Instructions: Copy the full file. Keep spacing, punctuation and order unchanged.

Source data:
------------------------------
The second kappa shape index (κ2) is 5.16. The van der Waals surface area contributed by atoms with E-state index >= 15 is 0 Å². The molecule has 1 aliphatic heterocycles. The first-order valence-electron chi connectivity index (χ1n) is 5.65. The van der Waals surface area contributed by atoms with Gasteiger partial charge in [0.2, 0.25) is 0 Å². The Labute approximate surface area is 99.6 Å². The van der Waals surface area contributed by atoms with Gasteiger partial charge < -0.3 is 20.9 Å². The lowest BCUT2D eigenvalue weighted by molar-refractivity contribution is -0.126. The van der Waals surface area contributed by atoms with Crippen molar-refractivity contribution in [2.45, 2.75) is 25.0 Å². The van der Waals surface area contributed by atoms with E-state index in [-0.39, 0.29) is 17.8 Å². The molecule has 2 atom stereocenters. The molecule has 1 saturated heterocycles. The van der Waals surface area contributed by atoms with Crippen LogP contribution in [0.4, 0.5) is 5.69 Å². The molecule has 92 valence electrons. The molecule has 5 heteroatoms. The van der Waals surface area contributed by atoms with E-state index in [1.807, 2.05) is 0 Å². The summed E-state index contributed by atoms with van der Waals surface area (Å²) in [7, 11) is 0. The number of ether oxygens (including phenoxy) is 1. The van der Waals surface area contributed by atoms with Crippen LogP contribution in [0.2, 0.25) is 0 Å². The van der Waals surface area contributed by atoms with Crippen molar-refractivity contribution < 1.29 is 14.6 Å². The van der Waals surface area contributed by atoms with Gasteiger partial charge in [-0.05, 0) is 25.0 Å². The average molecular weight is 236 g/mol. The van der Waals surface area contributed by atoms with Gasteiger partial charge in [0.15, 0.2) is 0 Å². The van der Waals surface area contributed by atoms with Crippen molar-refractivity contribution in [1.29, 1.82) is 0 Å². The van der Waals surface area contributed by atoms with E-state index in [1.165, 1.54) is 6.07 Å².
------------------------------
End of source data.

The second kappa shape index (κ2) is 5.16. The van der Waals surface area contributed by atoms with E-state index >= 15 is 0 Å². The molecule has 1 aliphatic heterocycles. The first-order valence-electron chi connectivity index (χ1n) is 5.65. The van der Waals surface area contributed by atoms with Gasteiger partial charge in [0.2, 0.25) is 0 Å². The Labute approximate surface area is 99.6 Å². The van der Waals surface area contributed by atoms with Gasteiger partial charge < -0.3 is 20.9 Å². The lowest BCUT2D eigenvalue weighted by molar-refractivity contribution is -0.126. The van der Waals surface area contributed by atoms with Crippen molar-refractivity contribution in [2.45, 2.75) is 25.0 Å². The van der Waals surface area contributed by atoms with E-state index in [-0.39, 0.29) is 17.8 Å². The molecule has 2 atom stereocenters. The molecule has 1 saturated heterocycles. The van der Waals surface area contributed by atoms with Crippen LogP contribution in [0.4, 0.5) is 5.69 Å². The molecule has 92 valence electrons. The molecule has 5 heteroatoms. The van der Waals surface area contributed by atoms with E-state index in [1.807, 2.05) is 0 Å². The summed E-state index contributed by atoms with van der Waals surface area (Å²) in [7, 11) is 0. The number of ether oxygens (including phenoxy) is 1. The van der Waals surface area contributed by atoms with Crippen LogP contribution in [0.2, 0.25) is 0 Å². The van der Waals surface area contributed by atoms with Crippen molar-refractivity contribution < 1.29 is 14.6 Å². The van der Waals surface area contributed by atoms with Gasteiger partial charge in [-0.05, 0) is 25.0 Å². The average molecular weight is 236 g/mol. The van der Waals surface area contributed by atoms with Gasteiger partial charge in [0.15, 0.2) is 0 Å². The van der Waals surface area contributed by atoms with Crippen molar-refractivity contribution in [1.29, 1.82) is 0 Å². The van der Waals surface area contributed by atoms with E-state index in [1.165, 1.54) is 6.07 Å².